Yevno Azef.Legion Media
In 1908, scandal shook the Socialist Revolutionary Party (the SRs), which at that time was one of Russia’s leading revolutionary forces thanks to its dozens of audacious terrorist attacks on high-ranking officials.
The prominent publisher, Vladimir Burtsev, claimed that the head of the SRs Combat Organization, a man who was famous for his bravery and planning skills, was in fact a secret police informer. At first, no one within the party believed Burtsev. The man accused of treachery, Yevno Azef, was a legend among revolutionaries. He planned and carried out the most successful operations in the party’s history – assassinating Interior Minister Vyacheslav von Plehve, and Grand Duke Sergei Alexandrovich, who was the uncle of Nicholas II and Moscow’s governor.
Accusing Azef was like someone today accusing Abu Bakr al-Baghdadi, the head of ISIS, of working for the CIA – no one could imagine it was possible. “You’re a terrible man, you’re slandering a hero,” one of the SR leaders told Burtsev during the internal investigation. But Burtsev was right. Azef had been working for police from the very beginning of his terrorist career. However, the revolutionaries were not the only ones fooled. Azef had been deceiving the government, as well. In fact, he was loyal only to himself, and money.
Azef was 23 when in 1892 he wrote a letter to the Russian police offering his service as a spy. At that time he was living in Germany, studying at the Karlsruhe Institute of Technology. Historians believe that Azef, bred in a poor Jewish family near Grodno (now Belarus), had to leave Russia for Germany after committing a theft.
Young Azef. / Archive image
He was often in contact with Russian students living in Karlsruhe who adhered to revolutionary ideas, and since he needed money he decided to sell information.
The Okhrana (the Department for Protecting Public Security and Order) gladly embraced the enthusiastic student. Azef’s superior officers assessed him as a talented and meticulous agent. “The thing that fears me most in the world is to lose your service,” one of his bosses wrote to him.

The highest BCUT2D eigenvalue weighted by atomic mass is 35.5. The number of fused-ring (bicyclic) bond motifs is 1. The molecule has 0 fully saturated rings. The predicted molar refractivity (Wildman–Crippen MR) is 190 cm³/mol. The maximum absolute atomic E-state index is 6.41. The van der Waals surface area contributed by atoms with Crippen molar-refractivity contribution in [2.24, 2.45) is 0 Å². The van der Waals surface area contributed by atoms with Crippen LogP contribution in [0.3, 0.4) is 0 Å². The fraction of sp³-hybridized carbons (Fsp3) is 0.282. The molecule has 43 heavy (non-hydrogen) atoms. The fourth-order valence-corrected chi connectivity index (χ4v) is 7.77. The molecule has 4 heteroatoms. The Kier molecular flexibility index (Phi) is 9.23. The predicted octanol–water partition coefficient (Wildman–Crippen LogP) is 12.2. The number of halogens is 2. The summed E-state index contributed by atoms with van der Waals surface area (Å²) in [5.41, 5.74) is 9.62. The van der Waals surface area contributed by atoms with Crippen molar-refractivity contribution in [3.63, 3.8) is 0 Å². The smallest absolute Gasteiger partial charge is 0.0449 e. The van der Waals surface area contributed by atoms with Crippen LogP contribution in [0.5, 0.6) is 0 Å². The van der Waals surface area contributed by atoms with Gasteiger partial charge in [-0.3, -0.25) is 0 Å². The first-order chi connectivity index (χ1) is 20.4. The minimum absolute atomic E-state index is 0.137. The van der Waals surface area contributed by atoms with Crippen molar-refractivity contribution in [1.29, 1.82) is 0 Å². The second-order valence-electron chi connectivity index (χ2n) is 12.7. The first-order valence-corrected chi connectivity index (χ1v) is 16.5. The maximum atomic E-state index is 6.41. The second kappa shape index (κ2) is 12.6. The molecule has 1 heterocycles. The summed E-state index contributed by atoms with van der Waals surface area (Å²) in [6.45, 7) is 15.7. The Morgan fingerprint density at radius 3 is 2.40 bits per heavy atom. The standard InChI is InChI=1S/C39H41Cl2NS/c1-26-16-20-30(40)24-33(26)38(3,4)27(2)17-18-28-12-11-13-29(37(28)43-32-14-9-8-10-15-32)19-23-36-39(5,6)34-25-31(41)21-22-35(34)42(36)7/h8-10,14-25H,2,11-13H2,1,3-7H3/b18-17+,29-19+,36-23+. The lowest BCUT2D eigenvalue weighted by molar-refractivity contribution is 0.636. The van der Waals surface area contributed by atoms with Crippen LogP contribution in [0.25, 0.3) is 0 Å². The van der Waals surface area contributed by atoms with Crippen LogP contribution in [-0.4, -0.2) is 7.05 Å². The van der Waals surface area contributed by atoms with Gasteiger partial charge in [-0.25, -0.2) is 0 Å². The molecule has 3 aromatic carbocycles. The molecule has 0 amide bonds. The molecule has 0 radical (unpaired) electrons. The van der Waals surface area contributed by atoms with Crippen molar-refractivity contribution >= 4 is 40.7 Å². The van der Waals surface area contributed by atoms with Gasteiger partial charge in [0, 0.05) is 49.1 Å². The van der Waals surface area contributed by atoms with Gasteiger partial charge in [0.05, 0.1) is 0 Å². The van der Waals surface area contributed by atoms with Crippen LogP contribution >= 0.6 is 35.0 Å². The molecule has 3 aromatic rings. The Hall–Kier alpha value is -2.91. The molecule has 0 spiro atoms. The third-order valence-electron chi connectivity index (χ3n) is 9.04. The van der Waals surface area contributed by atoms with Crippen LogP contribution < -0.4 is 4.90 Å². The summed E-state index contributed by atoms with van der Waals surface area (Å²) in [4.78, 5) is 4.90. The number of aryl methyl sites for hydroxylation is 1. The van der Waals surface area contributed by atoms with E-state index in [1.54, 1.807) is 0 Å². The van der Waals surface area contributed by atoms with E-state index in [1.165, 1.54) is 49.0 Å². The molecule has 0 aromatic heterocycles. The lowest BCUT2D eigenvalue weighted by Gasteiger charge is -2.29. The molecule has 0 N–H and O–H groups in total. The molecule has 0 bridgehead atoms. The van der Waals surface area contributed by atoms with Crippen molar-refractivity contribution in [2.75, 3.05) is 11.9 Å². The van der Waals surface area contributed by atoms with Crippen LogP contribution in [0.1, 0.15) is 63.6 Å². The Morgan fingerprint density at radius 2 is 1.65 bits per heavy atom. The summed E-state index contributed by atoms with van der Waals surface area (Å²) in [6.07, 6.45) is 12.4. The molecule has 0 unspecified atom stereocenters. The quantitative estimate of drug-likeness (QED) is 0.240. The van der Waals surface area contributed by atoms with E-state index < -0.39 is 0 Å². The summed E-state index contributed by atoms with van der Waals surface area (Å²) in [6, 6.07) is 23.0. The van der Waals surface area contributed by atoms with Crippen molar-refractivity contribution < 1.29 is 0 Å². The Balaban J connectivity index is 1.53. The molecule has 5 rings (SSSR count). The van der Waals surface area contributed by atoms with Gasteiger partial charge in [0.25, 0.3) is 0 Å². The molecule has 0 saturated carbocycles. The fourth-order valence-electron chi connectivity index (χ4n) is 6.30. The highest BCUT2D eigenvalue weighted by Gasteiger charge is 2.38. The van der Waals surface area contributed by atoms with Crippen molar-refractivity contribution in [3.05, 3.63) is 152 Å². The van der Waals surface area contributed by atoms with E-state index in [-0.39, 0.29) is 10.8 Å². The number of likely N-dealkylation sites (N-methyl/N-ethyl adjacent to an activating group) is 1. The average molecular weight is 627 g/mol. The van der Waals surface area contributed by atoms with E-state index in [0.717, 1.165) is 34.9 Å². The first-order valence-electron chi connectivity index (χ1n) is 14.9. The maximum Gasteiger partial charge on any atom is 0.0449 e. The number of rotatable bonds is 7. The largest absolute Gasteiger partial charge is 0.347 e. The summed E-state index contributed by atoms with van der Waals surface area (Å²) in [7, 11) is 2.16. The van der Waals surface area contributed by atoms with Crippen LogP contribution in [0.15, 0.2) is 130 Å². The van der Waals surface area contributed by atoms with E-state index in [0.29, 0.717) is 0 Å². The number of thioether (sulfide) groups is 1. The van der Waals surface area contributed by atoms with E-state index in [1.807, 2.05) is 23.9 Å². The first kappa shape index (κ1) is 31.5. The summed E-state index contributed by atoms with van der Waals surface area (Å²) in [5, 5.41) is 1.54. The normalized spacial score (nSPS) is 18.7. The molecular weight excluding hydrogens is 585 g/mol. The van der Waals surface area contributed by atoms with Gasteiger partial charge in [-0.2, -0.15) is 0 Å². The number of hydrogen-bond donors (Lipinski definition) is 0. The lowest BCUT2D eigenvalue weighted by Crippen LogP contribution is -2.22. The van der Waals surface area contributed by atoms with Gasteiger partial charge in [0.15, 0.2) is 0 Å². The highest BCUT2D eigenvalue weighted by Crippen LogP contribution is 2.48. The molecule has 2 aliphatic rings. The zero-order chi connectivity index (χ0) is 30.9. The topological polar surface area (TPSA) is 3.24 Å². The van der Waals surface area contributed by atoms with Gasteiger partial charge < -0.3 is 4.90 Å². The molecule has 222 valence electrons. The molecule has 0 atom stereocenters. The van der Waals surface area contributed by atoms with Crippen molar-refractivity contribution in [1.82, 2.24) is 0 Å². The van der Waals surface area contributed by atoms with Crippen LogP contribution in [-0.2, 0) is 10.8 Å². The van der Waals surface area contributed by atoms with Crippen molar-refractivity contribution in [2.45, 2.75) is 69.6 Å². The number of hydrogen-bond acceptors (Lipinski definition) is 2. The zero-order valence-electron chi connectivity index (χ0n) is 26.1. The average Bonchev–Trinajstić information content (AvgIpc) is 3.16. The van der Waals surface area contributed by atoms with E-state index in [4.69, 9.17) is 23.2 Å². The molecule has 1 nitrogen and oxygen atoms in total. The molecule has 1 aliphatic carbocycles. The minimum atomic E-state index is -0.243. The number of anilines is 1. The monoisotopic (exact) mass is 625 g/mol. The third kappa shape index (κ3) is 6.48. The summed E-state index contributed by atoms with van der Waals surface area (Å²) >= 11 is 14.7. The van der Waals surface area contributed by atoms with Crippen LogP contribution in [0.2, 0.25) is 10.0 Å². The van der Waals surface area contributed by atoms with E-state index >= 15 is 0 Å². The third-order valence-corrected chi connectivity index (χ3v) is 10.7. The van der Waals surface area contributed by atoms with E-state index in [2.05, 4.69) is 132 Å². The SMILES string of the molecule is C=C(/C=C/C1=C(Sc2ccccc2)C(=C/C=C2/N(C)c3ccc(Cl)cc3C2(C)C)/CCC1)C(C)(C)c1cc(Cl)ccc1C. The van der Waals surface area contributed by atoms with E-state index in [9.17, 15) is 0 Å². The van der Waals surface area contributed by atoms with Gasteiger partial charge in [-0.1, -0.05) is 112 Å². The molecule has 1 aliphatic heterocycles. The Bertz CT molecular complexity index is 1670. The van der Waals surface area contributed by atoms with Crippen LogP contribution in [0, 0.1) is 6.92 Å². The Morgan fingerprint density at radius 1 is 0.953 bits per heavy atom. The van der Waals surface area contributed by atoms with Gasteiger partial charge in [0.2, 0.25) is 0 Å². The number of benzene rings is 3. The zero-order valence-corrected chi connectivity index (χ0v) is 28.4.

After six years of snitching on his fellow students, informing the Okhrana about illegal literature dissemination and ties between Russian and German socialists, Azef moved to Russia where he continued to work undercover.
Not only did Azef successfully infiltrate the SRs, but after a few years he headed the most secret cell within it, the Combat Organization (CO). The CO was committing attacks on high-ranking Czarist officials, which the SRs believed was the best way to provoke clashes between government forces and the masses, thus triggering a revolution.
No one in the Okhrana knew Azef’s real position among the SRs; police chiefs were sure that he was just an ordinary member. This uncertainty let the provocateur begin his own game, and as head of the CO he plotted a great number of terrorist attacks, informing police only about several pending operations.
Vladimir Burtsev. / National Library of France
Not surprisingly, the government prevented the attacks that Azef revealed, but the others often were successful, including the assassinations of von Plehve (1904) and Grand Duke Sergei (1905). At the same time, Azef spared no effort ratting out his revolutionary comrades to police, especially those who were his rivals within the SRs.
This put Azef in a unique situation. Both the SRs and the police trusted him without a doubt. The revolutionaries could not imagine that a man who planned the party's two most successful operations was a secret police informer. Meanwhile, the Okhrana chiefs praised him for preventing a number of terrorist attacks and helping to arrest several dangerous criminals. The double agent became a puppet master controlling both sides in the conflict.
Vladimir Burtsev, a publisher close to revolutionaries, found out about Azef’s secret life almost accidentally. In 1906, he met with a former Okhrana officer who said that one of the highest-ranking SR leaders was working for the government. After meticulous analysis, Burtsev, who later would be named “the Sherlock Holmes of the Russian Revolution,” became suspicious of Azef.
The publisher found one of Azef’s ex-bosses, the former police chief Alexei Lopukhin, and asked him, “Was Azef your agent?” He also listed all of Azef’s deeds as head of the CO (which Lopukhin was unaware of). Shocked, Lopukhin thought it better to reveal the truth about the man who had betrayed both sides and answered, “Yes.”
Lopukhin’s testimony was crucial during the SRs own investigation, and it helped Burtsev prove that the legendary “Ivan” (Azef’s pseudonym) was a provocateur paid by the government. The SRs were devastated – Azef’s treachery shattered faith in the revolutionary struggle. “We’ve lost our right to be naïve. A man who we trusted turned out to be a cheat and a traitor who desecrated everything we held sacred,” the SR Vladimir Zenzinov gloomily wrote.
While all of Russia was cursing him, Azef quickly left the country and fled to Germany where he lived the life of a prosperous bourgeois under the name of Alexander Neumayer for almost a decade.
When World War I broke out he faced serious problems and the German government interned him as an enemy alien. Azef spent two years (1915-1917) behind bars and died of kidney failure within less than half a year after his release. His tombstone in Berlin has no name, just a number.
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